Ice. The basics.

Ice, 3 ways. Block, cube, crushed.

Ice. Let’s face it, you’re not going to get very far without some. Ice is to the cocktailista what fire is to the chef. It’s not enough just to have any old ice. We need the right ice. Huh? Isn’t ice just frozen water? Please; you’ve got cubed ice, crushed ice, cracked ice, shaved ice, blocks of ice, wet ice, dry ice, ice spheres, cloudy ice and clear ice. OK I probably missed a few but you get the idea. In general you’re going to need two kinds of ice – cubed and crushed. Cubed ice doesn’t actually need to be cubed – just chunks of frozen water of about 1.5 – 4cm. About 90% of your shaken and all your stirred cocktail will be made with cubed ice. Cubed ice – especially larger cubes – doesn’t melt too quickly so it will chill your drink without overly diluting it (whether in shaker, mixing glass or drinking glass). Crushed ice does the opposite. It’s large surface area to volume ratio means that it chills very quickly and adds a lot of dilution as it does. Crushed ice is heavily used in Tiki drinks whether shaken, blended or swizzled and a smaller number of regular cocktails, for example the Bramble. Shake with crushed ice and you’ll immediately see the difference. Your drink will get colder quicker than with cubed ice. The easiest way to make crushed ice is to invest in an ice crusher. Cubed ice goes in the top, you spin the handle, crushed ice drops into the container. Easy, and strangely satisfying in this electric world. The other way is to put it in a clean cloth bag (aka a Lewis bag) and bash the heck out of it with a mallet. Probably even more satisfying but a bit messy and inconsistent in my opinion. Do buy crushed ice if it’s available close to home, but remember how quickly it melts…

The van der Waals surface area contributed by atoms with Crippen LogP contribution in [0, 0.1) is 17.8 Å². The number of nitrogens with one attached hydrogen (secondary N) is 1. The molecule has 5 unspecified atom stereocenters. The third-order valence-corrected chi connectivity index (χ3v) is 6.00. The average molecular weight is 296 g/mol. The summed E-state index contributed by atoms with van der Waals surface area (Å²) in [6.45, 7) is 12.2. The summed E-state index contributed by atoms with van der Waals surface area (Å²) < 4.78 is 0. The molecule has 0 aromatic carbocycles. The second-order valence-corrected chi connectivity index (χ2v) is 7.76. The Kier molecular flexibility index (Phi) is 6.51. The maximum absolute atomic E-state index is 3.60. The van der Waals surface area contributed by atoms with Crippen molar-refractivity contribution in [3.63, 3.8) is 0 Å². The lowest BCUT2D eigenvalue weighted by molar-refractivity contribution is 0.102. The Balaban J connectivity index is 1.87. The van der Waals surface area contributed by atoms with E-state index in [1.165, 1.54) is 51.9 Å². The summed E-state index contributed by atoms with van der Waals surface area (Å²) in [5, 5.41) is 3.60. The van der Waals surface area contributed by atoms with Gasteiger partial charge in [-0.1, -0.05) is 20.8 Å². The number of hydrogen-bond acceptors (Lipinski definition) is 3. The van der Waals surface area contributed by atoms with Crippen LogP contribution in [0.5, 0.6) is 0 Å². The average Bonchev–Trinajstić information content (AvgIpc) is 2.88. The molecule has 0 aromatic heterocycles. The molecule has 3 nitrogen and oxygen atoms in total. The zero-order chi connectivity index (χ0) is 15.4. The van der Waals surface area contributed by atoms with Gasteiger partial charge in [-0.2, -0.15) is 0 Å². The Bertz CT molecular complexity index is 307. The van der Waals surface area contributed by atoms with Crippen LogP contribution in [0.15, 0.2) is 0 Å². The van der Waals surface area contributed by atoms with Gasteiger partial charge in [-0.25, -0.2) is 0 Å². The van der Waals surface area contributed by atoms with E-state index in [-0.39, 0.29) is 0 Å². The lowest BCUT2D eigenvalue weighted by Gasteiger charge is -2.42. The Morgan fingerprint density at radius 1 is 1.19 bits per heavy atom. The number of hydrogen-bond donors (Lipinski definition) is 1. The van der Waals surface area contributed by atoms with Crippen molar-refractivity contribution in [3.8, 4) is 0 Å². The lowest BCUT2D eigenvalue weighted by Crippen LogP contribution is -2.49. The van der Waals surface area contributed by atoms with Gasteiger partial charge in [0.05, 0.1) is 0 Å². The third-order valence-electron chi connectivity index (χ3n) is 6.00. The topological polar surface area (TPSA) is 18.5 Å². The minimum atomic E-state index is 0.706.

Let’s get some ice.

You’ve got a freezer right? Or at least an ice box? Otherwise we’re both wasting our time here. Oh, good. Reserve some space in there by way of a clean food grade plastic tub as big as you can get away with without pissing off the rest of the household. Actually, push it a bit, we’re gonna need as much as we can get. If you have space get a smaller tub for crushed ice otherwise keep a ziploc bag of crushed in the main tub. Nothing goes in this tub except ice. Now you can either buy ice or you can make ice – and why buy ice when you can buy rum instead? Besides, the ice you buy tends to be in big round chunks that are precisely the only size that isn’t very useful in cocktails – although it’s fine for keeping a bucket of beers cold. Let’s skip ahead to making ice for cocktails.

If you’re lucky you might have a fancy fridge/freezer with an ice maker that makes small cubes and crushed ice. If so use it to keep your ice tub topped up – because the ice reservoir is usually quite small. Job done. If you don’t have such a fridge/freezer simply sabotage the one you have and persuade your partner to replace it with a more cocktail friendly type.

If you want to get serious you might consider buying an ice maker. Yes, really. They look a bit like a bread maker and churn out ice at a pretty handy clip. I have a nice one that churns out a tray of lovely clear ice every 15 minutes or so. It won’t quite keep up with a cocktail party but you just stock up in advance.

Otherwise we’re down to making our own ice, which isn’t exactly the end of the world. Just get a couple of ice trays and get in the habit of emptying them into the ice tub regularly and refilling them. Pretty soon you have a decent supply of nice regular cubed ice. Don’t bother with those ice cube making bags that you can buy. As well as being wasteful, they’re a pain to use and make crappy cubes anyway. An alternative method is to fill a clean rectangular plastic tub (as big as you have freezer space for) and put in the freezer until it’s solid. Once so, take it out and leave it to rest for about 10-15 mins before turning the block out onto a clean cloth. Now the fun bit. Take a clean bread knife and a wooden mallet or similar blunt instrument. Make a slight score in the ice with the knife (watch those fingers – it will slip a bit at first!) and gently tap the back of the blade with the mallet. The ice will split surprisingly cleanly and easily. Continue and make cubes of the desired size. I suggest cubes of about 4-5cm to save time and effort. You can also cut some larger blocks for drinks like Old Fashioned and Negronis.

If for any reason you don’t have lovely clean tapwater like us lucky Amsterdammers then use bottled or filtered water – whatever you would use to drink.

Leave a Reply

Your email address will not be published. Required fields are marked *


This site uses Akismet to reduce spam. Learn how your comment data is processed.